Michigan Detox Build Moves Forward Amid Pandemic

By Eric Althoff

MUSKEGON, Mich.—After a state-mandated pause in construction activity decreed by Michigan Gov. Gretchen Witmer earlier this year in response to the ongoing coronavirus pandemic, work has once again resumed on a new detoxification facility in western Michigan, to be located adjacent to the existing Muskegon Rescue Mission Men’s Shelter.

According to Michigan Live, Catholic Charities of West Michigan had started on the buildout of the 14-bed detox project at 1713 7th St. in the Nelson area of Muskegon in February, but then when Gov. Whitmer declared a major health emergency in March, construction had to be suspended on the 21,000-square-foot facility, which was meant to replace the charitable organization’s original building nearby.

Michigan Live reports that work on the main building was suspended at that time, but construction on the adjacent 4,700-square-foot detox center—which will house operations to help people dealing with drug and alcohol dependency—was allowed to continue as it was deemed to be essential work within the state at the time of the shutdown.

Work on the main building, which will likely serve nearly a thousand people per year, was allowed to resume at the end of May. According to Michigan Live, when completed, the rehabilitation facility will be named in honor of Maximilian Kolbe, a Polish holy man who voluntarily traded places in death with a complete stranger at Auschwitz. Since perishing in the Holocaust, Kolbe has since come to be recognized as the patron saint of addiction. He was canonized in 1982 by Pope John Paul II.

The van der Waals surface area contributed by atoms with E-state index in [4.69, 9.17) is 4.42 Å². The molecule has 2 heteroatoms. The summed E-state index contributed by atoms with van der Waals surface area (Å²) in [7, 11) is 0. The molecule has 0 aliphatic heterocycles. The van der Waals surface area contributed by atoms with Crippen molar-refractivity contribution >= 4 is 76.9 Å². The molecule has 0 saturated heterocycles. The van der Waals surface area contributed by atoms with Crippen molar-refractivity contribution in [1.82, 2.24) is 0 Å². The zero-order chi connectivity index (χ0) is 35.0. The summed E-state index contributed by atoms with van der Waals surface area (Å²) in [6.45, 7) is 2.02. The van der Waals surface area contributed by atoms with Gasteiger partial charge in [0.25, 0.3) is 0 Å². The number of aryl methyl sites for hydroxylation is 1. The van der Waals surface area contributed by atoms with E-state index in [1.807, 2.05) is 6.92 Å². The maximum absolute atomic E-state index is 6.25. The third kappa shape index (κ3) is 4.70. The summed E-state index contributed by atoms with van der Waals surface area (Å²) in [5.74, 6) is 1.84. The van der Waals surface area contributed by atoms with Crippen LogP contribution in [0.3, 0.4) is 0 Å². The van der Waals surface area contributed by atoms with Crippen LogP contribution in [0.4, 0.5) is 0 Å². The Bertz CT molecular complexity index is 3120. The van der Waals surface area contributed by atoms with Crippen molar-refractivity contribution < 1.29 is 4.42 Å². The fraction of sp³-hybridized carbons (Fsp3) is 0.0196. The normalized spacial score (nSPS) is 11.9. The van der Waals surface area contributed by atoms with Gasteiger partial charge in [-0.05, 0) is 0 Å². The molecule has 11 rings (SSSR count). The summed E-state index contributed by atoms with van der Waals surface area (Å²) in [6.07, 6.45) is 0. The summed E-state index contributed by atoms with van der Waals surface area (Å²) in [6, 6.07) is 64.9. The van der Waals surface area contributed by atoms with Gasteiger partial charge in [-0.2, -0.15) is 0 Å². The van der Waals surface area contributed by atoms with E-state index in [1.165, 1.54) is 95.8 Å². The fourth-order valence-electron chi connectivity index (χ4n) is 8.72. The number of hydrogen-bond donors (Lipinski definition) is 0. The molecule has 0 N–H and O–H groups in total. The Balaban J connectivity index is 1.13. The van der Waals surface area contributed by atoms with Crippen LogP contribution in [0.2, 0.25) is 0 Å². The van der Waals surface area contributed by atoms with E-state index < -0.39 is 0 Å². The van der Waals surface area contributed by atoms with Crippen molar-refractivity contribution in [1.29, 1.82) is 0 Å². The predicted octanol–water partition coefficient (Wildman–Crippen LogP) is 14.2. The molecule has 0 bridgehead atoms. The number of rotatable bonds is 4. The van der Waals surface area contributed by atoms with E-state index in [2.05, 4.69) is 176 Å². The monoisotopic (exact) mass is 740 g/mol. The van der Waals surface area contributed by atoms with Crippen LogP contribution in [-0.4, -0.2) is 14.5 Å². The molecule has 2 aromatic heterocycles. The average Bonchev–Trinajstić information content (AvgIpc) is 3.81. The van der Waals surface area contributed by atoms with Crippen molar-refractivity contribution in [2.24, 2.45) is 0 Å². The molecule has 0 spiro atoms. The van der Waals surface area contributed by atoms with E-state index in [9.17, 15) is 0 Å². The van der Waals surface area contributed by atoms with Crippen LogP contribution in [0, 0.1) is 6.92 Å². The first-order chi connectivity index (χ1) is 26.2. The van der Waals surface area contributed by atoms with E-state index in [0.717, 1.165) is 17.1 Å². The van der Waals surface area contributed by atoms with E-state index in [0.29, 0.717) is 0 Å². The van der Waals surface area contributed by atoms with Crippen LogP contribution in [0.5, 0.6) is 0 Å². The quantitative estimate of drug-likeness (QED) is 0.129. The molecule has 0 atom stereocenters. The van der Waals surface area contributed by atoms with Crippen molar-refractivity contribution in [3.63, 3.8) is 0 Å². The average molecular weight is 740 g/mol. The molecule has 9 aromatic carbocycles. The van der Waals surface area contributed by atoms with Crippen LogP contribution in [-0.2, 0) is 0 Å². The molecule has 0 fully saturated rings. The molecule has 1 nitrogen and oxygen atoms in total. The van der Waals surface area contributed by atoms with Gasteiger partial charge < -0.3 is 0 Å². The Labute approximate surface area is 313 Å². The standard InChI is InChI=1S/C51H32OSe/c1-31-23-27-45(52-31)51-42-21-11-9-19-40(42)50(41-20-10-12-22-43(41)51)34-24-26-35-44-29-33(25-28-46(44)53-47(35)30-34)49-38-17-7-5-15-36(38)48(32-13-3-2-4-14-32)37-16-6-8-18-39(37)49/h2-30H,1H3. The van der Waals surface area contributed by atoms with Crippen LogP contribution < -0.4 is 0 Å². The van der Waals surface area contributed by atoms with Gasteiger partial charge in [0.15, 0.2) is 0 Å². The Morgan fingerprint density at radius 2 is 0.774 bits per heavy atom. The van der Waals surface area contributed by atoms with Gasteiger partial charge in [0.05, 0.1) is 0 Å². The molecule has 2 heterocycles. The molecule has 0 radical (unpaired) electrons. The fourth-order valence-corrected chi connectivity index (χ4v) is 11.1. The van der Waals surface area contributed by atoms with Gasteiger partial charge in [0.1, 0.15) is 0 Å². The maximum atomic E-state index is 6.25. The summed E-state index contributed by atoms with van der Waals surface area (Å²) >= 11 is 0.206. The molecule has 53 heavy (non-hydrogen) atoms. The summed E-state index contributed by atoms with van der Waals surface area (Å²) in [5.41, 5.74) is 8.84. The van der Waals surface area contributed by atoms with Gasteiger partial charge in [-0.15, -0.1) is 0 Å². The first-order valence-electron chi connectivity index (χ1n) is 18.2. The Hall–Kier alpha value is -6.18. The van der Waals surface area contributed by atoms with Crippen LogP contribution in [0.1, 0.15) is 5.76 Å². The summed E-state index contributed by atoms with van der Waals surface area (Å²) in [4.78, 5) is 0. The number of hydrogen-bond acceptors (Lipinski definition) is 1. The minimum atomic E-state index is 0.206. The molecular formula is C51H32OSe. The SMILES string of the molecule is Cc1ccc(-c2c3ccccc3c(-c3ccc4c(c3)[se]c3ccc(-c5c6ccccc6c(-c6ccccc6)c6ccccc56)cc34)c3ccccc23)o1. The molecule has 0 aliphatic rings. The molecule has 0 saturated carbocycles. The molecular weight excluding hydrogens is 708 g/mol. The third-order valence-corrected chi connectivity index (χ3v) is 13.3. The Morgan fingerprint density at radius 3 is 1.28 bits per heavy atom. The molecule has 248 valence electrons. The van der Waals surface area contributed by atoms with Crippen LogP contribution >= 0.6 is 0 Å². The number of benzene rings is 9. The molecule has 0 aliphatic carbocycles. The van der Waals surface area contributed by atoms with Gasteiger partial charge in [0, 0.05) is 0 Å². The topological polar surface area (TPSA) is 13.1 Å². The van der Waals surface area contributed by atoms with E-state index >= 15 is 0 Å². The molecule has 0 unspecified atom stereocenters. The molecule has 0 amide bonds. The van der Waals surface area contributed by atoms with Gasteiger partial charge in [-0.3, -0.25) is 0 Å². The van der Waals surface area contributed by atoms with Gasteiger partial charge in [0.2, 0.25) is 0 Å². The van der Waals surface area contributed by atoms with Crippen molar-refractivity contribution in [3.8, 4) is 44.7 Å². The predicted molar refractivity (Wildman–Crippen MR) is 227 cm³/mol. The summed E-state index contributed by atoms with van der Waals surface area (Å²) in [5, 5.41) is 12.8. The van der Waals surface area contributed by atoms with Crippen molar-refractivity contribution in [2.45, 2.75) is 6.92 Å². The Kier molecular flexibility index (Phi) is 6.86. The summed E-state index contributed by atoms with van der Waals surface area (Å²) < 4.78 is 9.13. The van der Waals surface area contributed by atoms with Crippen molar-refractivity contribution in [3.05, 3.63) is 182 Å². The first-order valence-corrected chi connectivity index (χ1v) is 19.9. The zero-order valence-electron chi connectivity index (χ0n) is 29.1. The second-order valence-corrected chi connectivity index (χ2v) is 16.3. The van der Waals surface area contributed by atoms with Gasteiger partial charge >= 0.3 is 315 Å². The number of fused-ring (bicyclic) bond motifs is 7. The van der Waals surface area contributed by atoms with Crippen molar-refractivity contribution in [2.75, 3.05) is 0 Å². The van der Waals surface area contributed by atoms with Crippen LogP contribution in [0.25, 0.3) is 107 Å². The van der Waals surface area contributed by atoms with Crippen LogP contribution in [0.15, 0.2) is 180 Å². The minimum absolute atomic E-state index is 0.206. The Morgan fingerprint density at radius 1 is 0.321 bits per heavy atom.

Addiction is an ongoing problem in Muskegon County, which presents a serious problem for public health officials. Earlier reporting from Michigan Live found that the county is 8th highest in the entire country in terms of hospitalizations for opioid use.

The site’s report said that the new facility will offer services for patients that include counseling, adoption services, senior services and areas specifically devoted to toddlers and baby feeding. Feeding the young and the not so young has been a staple of the Catholic organization’s mission, and it is believed that the delivery of food will continue thanks to a food pantry that will remain nearby to the new addiction treatment center. (Indeed, food insecurity has become an even graver issue as the coronavirus pandemic has interrupted supply chains.)

Catholic Charities of West Michigan acquired the land for the new treatment facility in a “land swap” with the city of Muskegon, Michigan Live reported, which was approved by the city commission last fall.

The detox facility is expected to open by October, according to Michigan Live, with the “primary” building at the site likely to debut in the first part of 2021.

Several messages to Catholic Charities requesting comment on the project were not returned.